The full Paige

As the most flamboyant character on Showtime’s Queer as Folk, out actor Peter Paige has given a lot of thought to the show’s impact on gay lives—and on his own career and long-term relationship

BY Michael Rowe

June 01 2001 11:00 PM ET

Ironic, maybe,
but not surprising, once you know something of
Paige’s enlightened upbringing. He was born in
Connecticut, and his parents divorced before he was 2.
He lived and traveled with his mother until he was 11.
“My mother worked at a feminist bookstore,” he
says. “I don’t remember what it was
called. I always called it ‘Uterus Rising.’ I
used to sleep in a Babe Didrikson T-shirt. I was
surrounded by funky bisexual women who all changed
their names to reflect their African roots. At the age
of 6, I would go out with them and engage in
conversations.” That exposure to his
mother’s world, Paige says, “gave me a sense
that there was something out there for me.”
At 11, already intent on being an actor, he
moved in with his father. He attended an arts high
school in Raleigh, N.C., graduated summa cum laude
from Boston University in theatre arts, then lived in New
York and Portland, Ore., before settling in Los
Angeles—a city he now desperately misses.
Toronto in winter is everything that Los Angeles is not.
Paige misses his boyfriend, and he misses his best
friend. He misses his godchildren, Morgan and
Charlotte. Mostly, though, he misses the California
sun. “I feel like I’ve been on a submarine for
nine months,” he says lightly, looking out the
window at the slate-gray Canadian sky, streaked with
freezing rain. “I’m looking forward to a
little bit of shore leave.”
Paige’s casual openness about his life
has spared him the endless questions about straight
actors playing gay characters that other cast members
have faced. He has no patience with such questions, in any
case. “I find the idea that straight actors
playing gay roles is somehow exotic offensive in the
same way that I find the notion that I as a gay actor
might not be able to play straight characters after this
show offensive,” Paige sighs. “The fuel
to the fire is that the show actually has sexual
energy to it. Not only are these actors playing gay guys,
they’re playing gay guys who actually have sex.
They’re called upon to invest in the emotional
lives of the characters, and they’re called upon to
actually touch bodies.”
As for his fellow cast members’
occasionally ill-considered answers to questions about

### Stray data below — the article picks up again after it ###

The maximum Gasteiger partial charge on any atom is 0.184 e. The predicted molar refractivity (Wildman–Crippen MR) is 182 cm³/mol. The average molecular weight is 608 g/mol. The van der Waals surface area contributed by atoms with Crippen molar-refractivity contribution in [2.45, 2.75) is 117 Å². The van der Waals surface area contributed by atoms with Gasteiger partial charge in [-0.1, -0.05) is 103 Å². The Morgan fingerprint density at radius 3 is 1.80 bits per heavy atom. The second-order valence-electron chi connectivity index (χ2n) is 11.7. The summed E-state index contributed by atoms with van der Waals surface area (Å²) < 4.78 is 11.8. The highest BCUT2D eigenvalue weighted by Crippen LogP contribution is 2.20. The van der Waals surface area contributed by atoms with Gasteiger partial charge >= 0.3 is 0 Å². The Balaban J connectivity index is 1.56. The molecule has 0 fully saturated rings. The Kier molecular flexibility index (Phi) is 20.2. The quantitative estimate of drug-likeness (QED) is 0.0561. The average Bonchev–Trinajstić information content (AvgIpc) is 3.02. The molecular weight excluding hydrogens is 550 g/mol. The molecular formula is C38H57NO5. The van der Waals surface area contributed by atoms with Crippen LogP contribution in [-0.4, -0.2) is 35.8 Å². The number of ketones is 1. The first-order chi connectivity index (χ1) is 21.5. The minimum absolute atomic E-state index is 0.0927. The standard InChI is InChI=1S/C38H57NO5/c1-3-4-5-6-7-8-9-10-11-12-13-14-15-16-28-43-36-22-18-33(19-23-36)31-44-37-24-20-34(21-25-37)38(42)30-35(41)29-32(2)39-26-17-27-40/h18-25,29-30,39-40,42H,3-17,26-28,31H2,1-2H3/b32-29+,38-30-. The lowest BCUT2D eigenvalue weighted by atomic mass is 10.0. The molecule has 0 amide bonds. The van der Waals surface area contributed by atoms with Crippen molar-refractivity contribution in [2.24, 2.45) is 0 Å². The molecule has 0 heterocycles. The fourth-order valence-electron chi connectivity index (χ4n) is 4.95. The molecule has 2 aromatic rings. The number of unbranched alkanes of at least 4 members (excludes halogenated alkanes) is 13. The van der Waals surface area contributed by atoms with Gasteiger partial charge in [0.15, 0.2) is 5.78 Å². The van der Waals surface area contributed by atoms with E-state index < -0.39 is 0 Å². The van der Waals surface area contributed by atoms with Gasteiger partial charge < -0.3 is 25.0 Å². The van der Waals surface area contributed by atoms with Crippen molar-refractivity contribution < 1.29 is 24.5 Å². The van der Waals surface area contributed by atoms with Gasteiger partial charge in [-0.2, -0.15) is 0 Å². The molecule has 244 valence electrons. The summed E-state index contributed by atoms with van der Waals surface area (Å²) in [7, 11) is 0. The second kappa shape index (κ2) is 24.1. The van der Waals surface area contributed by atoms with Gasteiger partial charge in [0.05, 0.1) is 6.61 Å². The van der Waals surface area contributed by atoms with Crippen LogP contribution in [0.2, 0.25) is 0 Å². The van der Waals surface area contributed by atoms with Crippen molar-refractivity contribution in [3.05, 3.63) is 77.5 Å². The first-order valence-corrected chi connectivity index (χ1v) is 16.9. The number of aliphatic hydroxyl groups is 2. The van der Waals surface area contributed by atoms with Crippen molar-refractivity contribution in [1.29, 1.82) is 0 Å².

physical contact, he says, “There is something about
the question ‘What’s it like to kiss a
guy?’ that is innately homophobic. What does it
matter? You’d never in a million years ask an actor
who was doing an interracial relationship what it was
like to kiss a black person.”
Paige acknowledges that apart from himself and
fellow out actor Randy Harrison, who plays 18-year-old
Justin, and many of the producers and writers, the
cast and crew members of Queer as Folk are mostly
straight as arrows. Dominated by craftspeople, a film set
can resemble a high-tech construction site at times,
and a blue-collar ethos more often than not carries
the day. Yet Paige says the culture on the set has been
embracing, if occasionally wondering, as any initial
trepidation among the heterosexual crew members
dissolved quickly.
“It comes back to the notion of living
out of the closet,” Paige explains. “One
of the grips came up to me one day and said, ‘Before
I started to work on the show, I was completely
homophobic. But seeing this every day and getting to
know you as a person has changed that. I was
completely wrong.’ And what the fuck else do you
need? That’s what I’m after.
That’s what I’m about. That’s
what’s important to me.”
Back at Paige’s apartment after the lunch
on Church Street, the phone rings several times during
the course of the afternoon, and at least twice
it’s Paige’s friend and costar Scott Lowell,
who plays Ted, Emmett’s emotionally repressed
sidekick. The two actors have formed a close
friendship over the past nine months. Paige has nothing but
praise for Lowell, and Lowell characterizes Paige as
“wonderful to work with” and
“very giving, very alive.” He proposes that
Ted and Emmett are unofficially “the new Odd
Couple,” referring to the fact that the two
represent opposite yet inseparable ends of the gay spectrum.
Behind the scenes, Lowell says, the actors have more
similarities than differences.
“You need to remember that our offscreen
personalities are quite different from our on-screen
ones,” Lowell cautions. “Peter is not as
flamboyant as Emmett, nor am I as conservative as Ted is. We
do share a similar sensibility. Peter has been great
for me in terms of calling me on my shit, and vice
versa. We’re both really good at listening. Early
on, those talks were dealing with the show and our roles,
and then we became better friends, and that led into
our personal lives. I don’t know what I would
have done up here without him.”
Lowell is well aware of the career risks Paige
has taken by playing it the way he has. Yet he
insists, “I really don’t worry about Peter
Paige or Randy Harrison. They have the strength to
prove themselves. The amount of bravery it takes in
this day and age to be out in this business is
unfortunate, though.”
“I’ve been a good boy my whole
life,” Paige says. “The main thing was
always to be pleasant, to be kind, to make nice. To play by
the rules. Well, one day that stopped serving me. It
took me a long time to realize that I had my own rules
and those were the ones I needed to live by. I needed
to figure out what I valued. When I did, that’s when
my career began.”

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